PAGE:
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  1. Introduction.
  2. Definition.
  3. Discovery and exploration.
    1. The naturalist and explorer William Beebe.
    2. The scope and extent of canopy studies.
  4. Modern Canopy access systems.
    1. Methods of access.
    2. Climbing techniques and mechanical methods.
    3. Towers and cranes.
    4. Aerial walkways, platforms, and cable cars.
  5. Selecting an appropriate method.
    1. Life history and biology of the organism.
    2. Spatial extent.
    3. Replication and randomization.
    4. Long-term monitoring,
    5. Impact on the ecosystem.
    6. Logistical constraints.
  6. Canopies as the substrate, buffer, and catalyst for forest dynamics.
    1. Canopy architecture.
    2. Aboveground-belowground dynamics.
    3. The Canopy-atmosphere interface.
  7. The functional importance of forest canopies in global change.
    1. Maintenance of biodiversity.
    2. Sustainability of forest production.
  8. Conclusion.

The word canopy is derived from the Latin conopeum, describing a mosquito net over a bed. For canopy researchers in many tropical and temperate forests, this derivation is all too ?tting. Forest canopies are home to perhaps 50% of all living organisms, many of which are uniquely specialized for life in the treetops and seldom, if ever, venture to the ground below. The canopy is the photosynthetic powerhouse of forest productivity which fuels this spectacular diversity of species. Over 90% of photosynthesis occurs in just the upper 20% of tree crowns. Here, over 60% of the total organic carbon in forests is ?xed and stored, forming an important buffer in the global carbon cycle.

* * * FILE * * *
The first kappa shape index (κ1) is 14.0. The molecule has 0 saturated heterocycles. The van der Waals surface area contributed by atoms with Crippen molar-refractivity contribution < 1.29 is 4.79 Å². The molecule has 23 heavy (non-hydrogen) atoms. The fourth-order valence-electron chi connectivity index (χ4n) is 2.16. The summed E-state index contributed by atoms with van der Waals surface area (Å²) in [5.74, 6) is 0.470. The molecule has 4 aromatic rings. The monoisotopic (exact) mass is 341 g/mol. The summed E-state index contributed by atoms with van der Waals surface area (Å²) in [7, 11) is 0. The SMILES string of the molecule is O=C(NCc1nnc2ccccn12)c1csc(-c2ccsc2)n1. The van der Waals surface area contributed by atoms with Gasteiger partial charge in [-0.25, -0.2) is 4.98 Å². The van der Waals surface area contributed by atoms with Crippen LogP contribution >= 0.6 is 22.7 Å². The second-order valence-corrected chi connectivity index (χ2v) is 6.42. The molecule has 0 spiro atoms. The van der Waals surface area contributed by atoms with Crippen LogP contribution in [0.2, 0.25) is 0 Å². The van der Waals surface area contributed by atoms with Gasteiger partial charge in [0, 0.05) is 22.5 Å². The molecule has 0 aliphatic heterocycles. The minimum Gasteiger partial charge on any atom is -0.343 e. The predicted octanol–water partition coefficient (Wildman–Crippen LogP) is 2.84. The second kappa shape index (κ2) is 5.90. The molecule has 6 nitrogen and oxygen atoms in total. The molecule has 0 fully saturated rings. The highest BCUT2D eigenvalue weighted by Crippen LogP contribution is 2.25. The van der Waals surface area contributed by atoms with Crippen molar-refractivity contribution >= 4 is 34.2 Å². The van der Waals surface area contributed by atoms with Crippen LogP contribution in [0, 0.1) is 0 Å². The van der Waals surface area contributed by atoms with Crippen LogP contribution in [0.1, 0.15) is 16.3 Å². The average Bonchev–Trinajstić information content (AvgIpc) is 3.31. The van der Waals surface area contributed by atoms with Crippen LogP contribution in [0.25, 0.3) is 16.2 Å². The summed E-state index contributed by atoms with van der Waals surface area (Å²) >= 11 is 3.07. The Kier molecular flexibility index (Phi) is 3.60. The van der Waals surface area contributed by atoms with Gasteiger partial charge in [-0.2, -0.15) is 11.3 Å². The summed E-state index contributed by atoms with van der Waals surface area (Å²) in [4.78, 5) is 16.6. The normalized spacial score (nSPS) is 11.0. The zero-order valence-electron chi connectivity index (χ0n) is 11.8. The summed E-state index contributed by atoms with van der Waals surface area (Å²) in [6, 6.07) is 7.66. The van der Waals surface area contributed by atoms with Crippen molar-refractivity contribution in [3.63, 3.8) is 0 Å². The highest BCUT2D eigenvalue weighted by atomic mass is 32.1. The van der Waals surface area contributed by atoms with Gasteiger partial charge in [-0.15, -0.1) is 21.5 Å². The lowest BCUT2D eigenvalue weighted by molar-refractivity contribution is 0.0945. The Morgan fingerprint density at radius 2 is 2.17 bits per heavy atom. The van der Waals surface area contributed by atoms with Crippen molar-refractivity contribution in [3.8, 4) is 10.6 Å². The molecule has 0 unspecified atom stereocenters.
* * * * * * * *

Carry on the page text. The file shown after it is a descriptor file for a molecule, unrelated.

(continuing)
[...] Definition For much of the early development of canopy biology, the nature and limits of forest canopies have been poorly de?ned. In a functional sense, the forest canopy includes all aboveground plant structures and the interstitial spaces between them, which collectively form the interface between the soil and the atmosphere. Historically, there was a tendency to use more subjective de?nitions of the canopy that only included arbitrary portions of the upper foliage of the tallest trees. In practice, however, it has always proven dif?cult to objectively de?ne vertical substrata within forests, from either a structural or functional point of view. [...]

[...] The VCL uses near- infrared wavelength laser pulses ?red at regular intervals at the earth's surface. The time displacement of the re?ected laser signal to the VCL determines the height above ground, with an incredible 30 cm vertical resolution, while the magnitude of signal scatter determines the absolute volume of canopy biomass intercepted by the laser. Already the VCL has produced revolutionary new views of forest canopies that would have taken several lifetimes of ground-based measurements to compile. The measurement of canopy architecture has direct applications in a wide range of disciplines. [...]

[...] Many animals that live in forest canopies play important functional roles in the provision of ecosystem services, like pollination and predation, in forests. Maintenance of intact structure and functioning of forest canopies is likely to facilitate preservation of species that may have bene?cial roles in the sustainability of future forest production. These roles may be as simple as pollinating ?owers that ensure a continued seed supply for reforestation, or as important as dampening the oscillatory dynamics of pest insect populations. [...]

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